Every Friday we invite you and your homeschool students to learn about a different group of North American birds in your recommended bird guide (riverhouses.org/books). It’s a great way to add a few minutes of informal science, geography, natural history, and imagination to your homeschool schedule throughout the year.
This week’s birds (two different families) are the Fringillid Finches (pages 434–445) and the Longspurs and Snow Buntings (pages 446–451).
If you’re teaching younger children, the way to use these weekly overviews is just to treat your bird guide as a picture book and spend a few minutes every Friday looking at all the interesting birds they may see one day. With that, your little lesson is done.
If you have older students, one of your objectives should be to help them become fluent with a technical reference book that’s packed with information, the kind of book they will encounter in many different fields of study. Here are the bird guide’s introductions to this week’s groups, written in the customary telegraphic style:
“FRINGILLINE AND CARDUELINE FINCHES — Family Fringillidae. Seed-eating birds with undulating flight. Many nest in the North; in fall, flocks of “winter finches” may roam south. Species: 231 World, 25 N.A. [North America]“
“LONGSPURS · SNOW BUNTINGS — Family Calcariidae. Recent molecular work using mitochondrial and nuclear DNA has shown that longspurs and snow buntings are well differentiated at the molecular level from Emberizidae (mostly our sparrows) and belong in their own family. They are gregarious in the non-breeding season and prefer open country. Some are secretive; others less so. They often flush in groups to avoid predators. Species: 6 World, 6 N.A.“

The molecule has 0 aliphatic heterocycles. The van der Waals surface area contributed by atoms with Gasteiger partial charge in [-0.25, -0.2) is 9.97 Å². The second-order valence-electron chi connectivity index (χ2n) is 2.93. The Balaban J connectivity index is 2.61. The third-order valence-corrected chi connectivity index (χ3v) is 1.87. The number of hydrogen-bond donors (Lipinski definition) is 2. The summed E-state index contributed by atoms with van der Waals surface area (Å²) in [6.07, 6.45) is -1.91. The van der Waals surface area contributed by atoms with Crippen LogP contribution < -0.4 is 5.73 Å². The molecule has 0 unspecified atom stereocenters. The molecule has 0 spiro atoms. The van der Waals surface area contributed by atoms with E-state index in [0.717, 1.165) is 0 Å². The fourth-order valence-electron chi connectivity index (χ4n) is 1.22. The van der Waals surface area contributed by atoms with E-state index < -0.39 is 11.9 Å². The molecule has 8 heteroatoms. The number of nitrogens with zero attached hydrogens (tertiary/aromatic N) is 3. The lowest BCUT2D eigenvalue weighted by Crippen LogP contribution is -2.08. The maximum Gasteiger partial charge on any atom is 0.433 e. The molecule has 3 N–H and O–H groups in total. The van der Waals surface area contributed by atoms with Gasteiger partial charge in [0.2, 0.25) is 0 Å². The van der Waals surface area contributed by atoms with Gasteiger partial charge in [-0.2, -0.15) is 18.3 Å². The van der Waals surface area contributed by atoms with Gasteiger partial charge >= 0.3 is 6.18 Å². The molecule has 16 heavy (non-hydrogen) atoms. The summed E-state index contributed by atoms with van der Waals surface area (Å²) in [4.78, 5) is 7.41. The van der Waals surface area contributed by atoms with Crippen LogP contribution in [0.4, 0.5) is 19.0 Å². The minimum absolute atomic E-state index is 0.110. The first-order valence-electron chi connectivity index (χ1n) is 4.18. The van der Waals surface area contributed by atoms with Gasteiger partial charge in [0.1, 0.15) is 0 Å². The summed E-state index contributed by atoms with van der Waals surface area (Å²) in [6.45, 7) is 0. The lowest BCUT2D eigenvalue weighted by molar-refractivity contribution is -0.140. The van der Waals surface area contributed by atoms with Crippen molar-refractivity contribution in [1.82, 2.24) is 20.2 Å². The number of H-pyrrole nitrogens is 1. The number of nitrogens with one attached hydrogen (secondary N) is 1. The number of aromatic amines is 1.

When you’re training your young naturalists, teach them to ask and answer from their bird guide some of the first questions any naturalist would ask about a new group — about the Finch family, for example. How many species? (231 worldwide, a big group!) Are there any near us? (25 species in North America, and the individual maps will give us more detail.) What are their distinctive features? (Seed eaters, undulating flight, many nest in northern forests, and so on.) (And “undulating” is certainly a wonderful word, isn’t it — be sure to send someone to your homeschool dictionary to look that one up!) 🔎
Pick a representative species or two to look at in detail each week and read the entry aloud, or have your students study it and then narrate it back to you, explaining all the information it contains. This week, for the Finch family, why not investigate the House Finch (page 438), one of the most widespread members of this group in North America.